Dealing with mold on a sefer Torah

I was recently contacted by a shul here in the Pacific Northwest about treating a problem with mold growth on two of their sifrei Torah.  Having briefly looked through both sefarim it looks like the mold is fairly widespread manifesting in black spots along most of he margins and in a few places across areas of writing.  Based on my recommendation the shul took immediate action to dramatically reduce the level of humidity within the shul which has been nearly 100% by installing de-humidifiers.  The humidity is now holding at approximately 55%.  At this level, I think mold growth is much less likely, but it still leaves the tricky issue of dealing with with what's already formed on the Torah scrolls themselves.  I've done a bit of research on dealing with mold on parchment and it seems like there's quite a range of opinions, everything from misting the parchment with a solution of alcohol to exposing the klaf to direct sunlight for an hour, to using UV lamps. 

Does anyone have any experience dealing with this type of issue successfully? 


  1. Never, although I would try the least invasive option first such as the sun idea, before spraying or putting on foreign substances

  2. you can use a clean white cloth wet it with the highest alcohol you can usually 92% and just wipe it down

    1. Thank you Beis Hastam. Once the sefer has been wiped down does the Torah have to be left unrolled to dry/air out?

  3. Alcohol works - however, it will not kill spores that have spread to other parts of the scroll but not yet germinated. After a few months (or even a year or so) the spores will germinate and the mold will return.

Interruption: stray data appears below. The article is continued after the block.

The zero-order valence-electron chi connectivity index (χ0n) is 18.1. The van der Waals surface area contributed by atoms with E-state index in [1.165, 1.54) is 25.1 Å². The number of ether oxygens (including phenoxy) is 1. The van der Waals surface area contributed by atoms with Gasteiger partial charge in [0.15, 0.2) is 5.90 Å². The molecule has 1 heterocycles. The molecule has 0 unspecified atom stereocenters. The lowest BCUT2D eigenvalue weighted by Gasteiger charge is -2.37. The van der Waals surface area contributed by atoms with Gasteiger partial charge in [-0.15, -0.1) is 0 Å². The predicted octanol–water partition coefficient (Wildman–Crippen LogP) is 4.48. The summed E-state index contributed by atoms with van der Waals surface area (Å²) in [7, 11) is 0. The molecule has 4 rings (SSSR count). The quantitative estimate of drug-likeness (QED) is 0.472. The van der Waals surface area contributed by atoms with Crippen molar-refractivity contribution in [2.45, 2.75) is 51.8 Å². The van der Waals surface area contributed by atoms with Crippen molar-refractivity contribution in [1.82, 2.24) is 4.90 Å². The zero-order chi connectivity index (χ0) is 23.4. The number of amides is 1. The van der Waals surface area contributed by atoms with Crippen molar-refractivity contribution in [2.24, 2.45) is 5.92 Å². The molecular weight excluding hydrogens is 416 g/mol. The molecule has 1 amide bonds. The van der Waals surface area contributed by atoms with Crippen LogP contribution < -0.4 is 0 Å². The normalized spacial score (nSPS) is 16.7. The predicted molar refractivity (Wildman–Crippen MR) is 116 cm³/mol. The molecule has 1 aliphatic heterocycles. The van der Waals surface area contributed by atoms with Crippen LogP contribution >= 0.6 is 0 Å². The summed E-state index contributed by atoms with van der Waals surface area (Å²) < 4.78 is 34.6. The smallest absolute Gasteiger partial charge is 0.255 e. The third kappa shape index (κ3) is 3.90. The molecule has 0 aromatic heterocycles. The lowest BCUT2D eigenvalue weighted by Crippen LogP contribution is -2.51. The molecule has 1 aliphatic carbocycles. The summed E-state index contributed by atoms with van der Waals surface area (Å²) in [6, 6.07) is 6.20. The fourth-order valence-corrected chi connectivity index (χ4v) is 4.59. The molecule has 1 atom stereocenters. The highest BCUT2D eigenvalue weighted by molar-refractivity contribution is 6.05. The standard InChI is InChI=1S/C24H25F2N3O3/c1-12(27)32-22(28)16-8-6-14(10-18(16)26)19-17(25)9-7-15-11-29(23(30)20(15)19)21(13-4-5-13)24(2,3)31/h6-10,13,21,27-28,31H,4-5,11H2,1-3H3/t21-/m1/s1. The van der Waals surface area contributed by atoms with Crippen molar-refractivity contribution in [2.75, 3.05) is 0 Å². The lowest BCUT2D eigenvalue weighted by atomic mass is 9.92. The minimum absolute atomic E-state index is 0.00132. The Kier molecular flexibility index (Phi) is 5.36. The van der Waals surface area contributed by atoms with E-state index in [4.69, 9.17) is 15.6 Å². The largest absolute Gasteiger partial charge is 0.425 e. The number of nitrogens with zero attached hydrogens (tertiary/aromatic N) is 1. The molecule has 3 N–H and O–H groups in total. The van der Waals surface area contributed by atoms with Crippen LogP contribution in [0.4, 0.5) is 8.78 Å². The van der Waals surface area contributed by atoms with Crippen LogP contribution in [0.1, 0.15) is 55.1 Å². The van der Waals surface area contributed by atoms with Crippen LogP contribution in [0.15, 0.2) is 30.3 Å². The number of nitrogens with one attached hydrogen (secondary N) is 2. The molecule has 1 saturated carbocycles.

The only sure-fire way to remove mold is using an ozone immersion chamber. Most universities or major libraries have them. One of the universities here in Texas lets me use theirs - I just called up, explained what I do, and they we happy to accommodate.

  4. Before using any chemical on the writing make sure to test it on a very small area. I have had bad experiences of the ink spreading. You never know what type of ink/klaf was used.

  5. Rabbi Traube, acetone is an organic solvent. Normal hardware store variety has eaten partway through my leather work gloves, same material as klaf but about 7-10 times as thick. How far do you dilute it?

    I have used bleach to clean up erasures, 1 part bleach to 4 parts water. That also happens to be the same proportions used in commercial mildew remover so it might work.


Post a Comment

Popular posts from this blog

Not a "khaf"

תיבה מיותרת במזוזה